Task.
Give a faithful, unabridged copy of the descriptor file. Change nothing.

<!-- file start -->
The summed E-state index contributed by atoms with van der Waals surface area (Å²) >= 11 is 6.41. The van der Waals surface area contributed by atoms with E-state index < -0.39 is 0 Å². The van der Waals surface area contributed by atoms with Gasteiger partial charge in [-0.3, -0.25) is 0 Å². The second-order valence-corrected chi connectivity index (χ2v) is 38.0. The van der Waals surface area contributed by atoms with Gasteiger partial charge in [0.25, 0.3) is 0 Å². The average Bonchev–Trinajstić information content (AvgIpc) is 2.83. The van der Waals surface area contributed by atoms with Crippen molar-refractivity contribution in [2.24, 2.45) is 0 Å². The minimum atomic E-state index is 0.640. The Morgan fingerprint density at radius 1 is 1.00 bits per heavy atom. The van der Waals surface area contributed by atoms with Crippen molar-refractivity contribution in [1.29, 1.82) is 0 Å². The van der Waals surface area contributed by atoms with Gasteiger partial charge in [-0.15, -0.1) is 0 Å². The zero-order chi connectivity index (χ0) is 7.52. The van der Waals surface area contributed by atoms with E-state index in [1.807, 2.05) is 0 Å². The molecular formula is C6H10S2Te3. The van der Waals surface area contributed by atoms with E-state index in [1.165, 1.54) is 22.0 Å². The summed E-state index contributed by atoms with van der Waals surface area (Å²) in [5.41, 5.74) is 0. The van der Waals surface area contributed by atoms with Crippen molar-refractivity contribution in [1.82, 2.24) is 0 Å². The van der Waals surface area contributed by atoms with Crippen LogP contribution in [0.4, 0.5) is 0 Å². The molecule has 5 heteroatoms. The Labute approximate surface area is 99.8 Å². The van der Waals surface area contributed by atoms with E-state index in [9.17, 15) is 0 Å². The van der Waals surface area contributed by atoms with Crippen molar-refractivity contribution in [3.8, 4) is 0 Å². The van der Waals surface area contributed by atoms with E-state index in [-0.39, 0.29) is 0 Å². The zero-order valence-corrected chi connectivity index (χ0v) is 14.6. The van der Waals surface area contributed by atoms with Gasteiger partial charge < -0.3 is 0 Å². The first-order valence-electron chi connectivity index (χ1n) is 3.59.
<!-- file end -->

The summed E-state index contributed by atoms with van der Waals surface area (Å²) >= 11 is 6.41. The van der Waals surface area contributed by atoms with E-state index < -0.39 is 0 Å². The van der Waals surface area contributed by atoms with Gasteiger partial charge in [-0.3, -0.25) is 0 Å². The second-order valence-corrected chi connectivity index (χ2v) is 38.0. The van der Waals surface area contributed by atoms with Gasteiger partial charge in [0.25, 0.3) is 0 Å². The average Bonchev–Trinajstić information content (AvgIpc) is 2.83. The van der Waals surface area contributed by atoms with Crippen molar-refractivity contribution in [2.24, 2.45) is 0 Å². The minimum atomic E-state index is 0.640. The Morgan fingerprint density at radius 1 is 1.00 bits per heavy atom. The van der Waals surface area contributed by atoms with Crippen molar-refractivity contribution in [1.29, 1.82) is 0 Å². The van der Waals surface area contributed by atoms with Gasteiger partial charge in [-0.15, -0.1) is 0 Å². The zero-order chi connectivity index (χ0) is 7.52. The van der Waals surface area contributed by atoms with E-state index in [1.807, 2.05) is 0 Å². The molecular formula is C6H10S2Te3. The van der Waals surface area contributed by atoms with E-state index in [1.165, 1.54) is 22.0 Å². The summed E-state index contributed by atoms with van der Waals surface area (Å²) in [5.41, 5.74) is 0. The van der Waals surface area contributed by atoms with Crippen molar-refractivity contribution in [1.82, 2.24) is 0 Å². The van der Waals surface area contributed by atoms with Crippen LogP contribution in [0.4, 0.5) is 0 Å². The molecule has 5 heteroatoms. The Labute approximate surface area is 99.8 Å². The van der Waals surface area contributed by atoms with E-state index in [9.17, 15) is 0 Å². The van der Waals surface area contributed by atoms with Crippen molar-refractivity contribution in [3.8, 4) is 0 Å². The van der Waals surface area contributed by atoms with E-state index in [-0.39, 0.29) is 0 Å². The zero-order valence-corrected chi connectivity index (χ0v) is 14.6. The van der Waals surface area contributed by atoms with Gasteiger partial charge < -0.3 is 0 Å². The first-order valence-electron chi connectivity index (χ1n) is 3.59.